Title

Secondary Traumatic Stress Among Ugandan Aid Workers

Publication Date

9-2013

Abstract

This study examines secondary traumatic stress (STS) among national humanitarian aid workers in the post-conflict context of northern Uganda. A cross-sectional survey measuring STS, primary and secondary trauma exposure, organizational and social support factors, as well as demographic and work-related factors, was completed by 376 national staff from 21 humanitarian organizations in northern Uganda. Results indicated that personal exposure to war-trauma, hearing about war-trauma from personal acquaintances, and hearing trauma stories from beneficiaries each accounted for unique variance in STS. Results support a dose-response relationship between listening to trauma stories and STS symptoms in national aid workers. Additionally, results indicated inverse relationships between STS and supervision, and STS and co-worker team cohesion. Organizational implications are discussed.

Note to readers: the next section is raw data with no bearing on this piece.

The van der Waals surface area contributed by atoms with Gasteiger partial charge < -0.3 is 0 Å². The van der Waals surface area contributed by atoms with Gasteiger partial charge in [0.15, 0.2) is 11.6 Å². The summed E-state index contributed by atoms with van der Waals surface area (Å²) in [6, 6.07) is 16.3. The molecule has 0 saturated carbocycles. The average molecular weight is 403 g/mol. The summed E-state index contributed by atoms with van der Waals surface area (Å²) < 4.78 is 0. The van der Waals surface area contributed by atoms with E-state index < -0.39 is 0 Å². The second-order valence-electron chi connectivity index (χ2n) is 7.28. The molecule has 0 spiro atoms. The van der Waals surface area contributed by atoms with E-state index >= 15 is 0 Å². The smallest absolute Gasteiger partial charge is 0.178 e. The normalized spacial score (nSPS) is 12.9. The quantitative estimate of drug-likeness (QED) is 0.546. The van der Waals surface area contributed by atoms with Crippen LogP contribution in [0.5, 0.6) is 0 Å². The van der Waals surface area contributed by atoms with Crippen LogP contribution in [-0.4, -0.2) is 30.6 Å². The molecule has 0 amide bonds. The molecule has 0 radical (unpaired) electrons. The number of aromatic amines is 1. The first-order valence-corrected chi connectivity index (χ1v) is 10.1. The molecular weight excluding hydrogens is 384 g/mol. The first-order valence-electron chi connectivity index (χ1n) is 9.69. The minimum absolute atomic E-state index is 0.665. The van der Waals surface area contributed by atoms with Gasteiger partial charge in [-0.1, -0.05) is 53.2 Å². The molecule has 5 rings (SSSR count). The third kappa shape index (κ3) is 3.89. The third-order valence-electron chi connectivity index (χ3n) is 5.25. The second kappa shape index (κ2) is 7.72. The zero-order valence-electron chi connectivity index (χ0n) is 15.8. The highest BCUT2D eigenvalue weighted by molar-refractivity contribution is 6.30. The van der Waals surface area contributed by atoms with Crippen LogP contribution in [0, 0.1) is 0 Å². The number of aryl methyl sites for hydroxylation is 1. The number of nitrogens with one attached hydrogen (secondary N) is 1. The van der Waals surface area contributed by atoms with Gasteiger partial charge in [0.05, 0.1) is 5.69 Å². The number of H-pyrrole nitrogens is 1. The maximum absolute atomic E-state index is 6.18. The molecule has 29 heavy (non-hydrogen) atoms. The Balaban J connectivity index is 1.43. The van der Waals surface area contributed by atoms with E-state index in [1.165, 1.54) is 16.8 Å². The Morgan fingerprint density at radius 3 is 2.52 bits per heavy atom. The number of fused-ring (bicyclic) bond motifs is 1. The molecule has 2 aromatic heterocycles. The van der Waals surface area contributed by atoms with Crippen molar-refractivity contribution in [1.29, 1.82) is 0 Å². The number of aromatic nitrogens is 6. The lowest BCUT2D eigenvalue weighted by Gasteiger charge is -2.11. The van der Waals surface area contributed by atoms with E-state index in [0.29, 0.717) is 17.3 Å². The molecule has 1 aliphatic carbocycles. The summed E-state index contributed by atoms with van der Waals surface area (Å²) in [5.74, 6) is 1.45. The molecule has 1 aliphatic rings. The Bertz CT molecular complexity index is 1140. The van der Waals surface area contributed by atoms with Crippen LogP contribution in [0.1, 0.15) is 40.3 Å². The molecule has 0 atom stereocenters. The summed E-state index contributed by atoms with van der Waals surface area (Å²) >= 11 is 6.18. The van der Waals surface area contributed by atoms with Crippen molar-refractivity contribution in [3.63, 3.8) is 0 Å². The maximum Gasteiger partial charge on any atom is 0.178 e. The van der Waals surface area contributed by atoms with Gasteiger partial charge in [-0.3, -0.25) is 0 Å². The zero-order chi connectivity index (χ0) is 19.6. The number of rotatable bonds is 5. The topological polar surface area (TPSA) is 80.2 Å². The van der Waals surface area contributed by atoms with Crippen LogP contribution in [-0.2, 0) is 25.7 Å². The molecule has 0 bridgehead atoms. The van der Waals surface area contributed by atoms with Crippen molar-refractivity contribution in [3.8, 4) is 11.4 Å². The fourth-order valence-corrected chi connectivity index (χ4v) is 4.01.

Degree Name

Doctor of Philosophy in Clinical Psychology (PhD)

First Advisor

Eriksson, Cynthia

Document Type

Dissertation

Language

English

Keywords

Secondary traumatic stress, Humanitarian assistance, Uganda

Disciplines

Psychology

Comments

Public Access: If you attend a college or university, you may be granted access for free through your school library subscription to ProQuest Theses & Dissertations. Copies may be available for purchase via ProQuest Dissertations Publishing https://dissexpress.proquest.com/search.html

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Embargo Period

10-12-2018

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